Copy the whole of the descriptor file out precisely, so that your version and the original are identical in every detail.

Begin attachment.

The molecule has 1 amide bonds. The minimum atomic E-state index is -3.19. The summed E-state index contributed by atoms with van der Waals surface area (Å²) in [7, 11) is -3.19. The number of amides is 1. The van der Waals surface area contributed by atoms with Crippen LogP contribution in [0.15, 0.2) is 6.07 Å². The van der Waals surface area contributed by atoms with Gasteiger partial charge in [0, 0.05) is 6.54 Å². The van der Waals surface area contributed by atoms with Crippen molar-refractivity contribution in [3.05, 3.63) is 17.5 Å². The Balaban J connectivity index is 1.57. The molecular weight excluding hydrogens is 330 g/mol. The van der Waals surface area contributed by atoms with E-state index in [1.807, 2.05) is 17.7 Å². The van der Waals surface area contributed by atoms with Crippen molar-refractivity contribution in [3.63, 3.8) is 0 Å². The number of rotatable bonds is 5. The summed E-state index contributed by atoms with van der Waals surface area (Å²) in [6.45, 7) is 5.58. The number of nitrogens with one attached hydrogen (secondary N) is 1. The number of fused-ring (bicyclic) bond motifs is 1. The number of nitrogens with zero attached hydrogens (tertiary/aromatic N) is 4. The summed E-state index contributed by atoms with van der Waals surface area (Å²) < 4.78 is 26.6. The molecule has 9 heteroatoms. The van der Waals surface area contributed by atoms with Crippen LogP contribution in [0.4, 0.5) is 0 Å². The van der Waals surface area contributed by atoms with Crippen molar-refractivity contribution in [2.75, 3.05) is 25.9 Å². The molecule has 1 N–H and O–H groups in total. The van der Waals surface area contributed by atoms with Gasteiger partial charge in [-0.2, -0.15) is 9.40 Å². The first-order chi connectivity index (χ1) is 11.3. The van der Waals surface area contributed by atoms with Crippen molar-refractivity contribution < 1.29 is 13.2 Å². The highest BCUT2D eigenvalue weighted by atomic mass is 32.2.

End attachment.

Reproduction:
The molecule has 1 amide bonds. The minimum atomic E-state index is -3.19. The summed E-state index contributed by atoms with van der Waals surface area (Å²) in [7, 11) is -3.19. The number of amides is 1. The van der Waals surface area contributed by atoms with Crippen LogP contribution in [0.15, 0.2) is 6.07 Å². The van der Waals surface area contributed by atoms with Gasteiger partial charge in [0, 0.05) is 6.54 Å². The van der Waals surface area contributed by atoms with Crippen molar-refractivity contribution in [3.05, 3.63) is 17.5 Å². The Balaban J connectivity index is 1.57. The molecular weight excluding hydrogens is 330 g/mol. The van der Waals surface area contributed by atoms with E-state index in [1.807, 2.05) is 17.7 Å². The van der Waals surface area contributed by atoms with Crippen molar-refractivity contribution in [3.63, 3.8) is 0 Å². The number of rotatable bonds is 5. The summed E-state index contributed by atoms with van der Waals surface area (Å²) in [6.45, 7) is 5.58. The number of nitrogens with one attached hydrogen (secondary N) is 1. The number of fused-ring (bicyclic) bond motifs is 1. The number of nitrogens with zero attached hydrogens (tertiary/aromatic N) is 4. The summed E-state index contributed by atoms with van der Waals surface area (Å²) < 4.78 is 26.6. The molecule has 9 heteroatoms. The van der Waals surface area contributed by atoms with Crippen LogP contribution in [0.4, 0.5) is 0 Å². The van der Waals surface area contributed by atoms with Crippen molar-refractivity contribution in [2.75, 3.05) is 25.9 Å². The molecule has 1 N–H and O–H groups in total. The van der Waals surface area contributed by atoms with Gasteiger partial charge in [-0.2, -0.15) is 9.40 Å². The first-order chi connectivity index (χ1) is 11.3. The van der Waals surface area contributed by atoms with Crippen molar-refractivity contribution < 1.29 is 13.2 Å². The highest BCUT2D eigenvalue weighted by atomic mass is 32.2.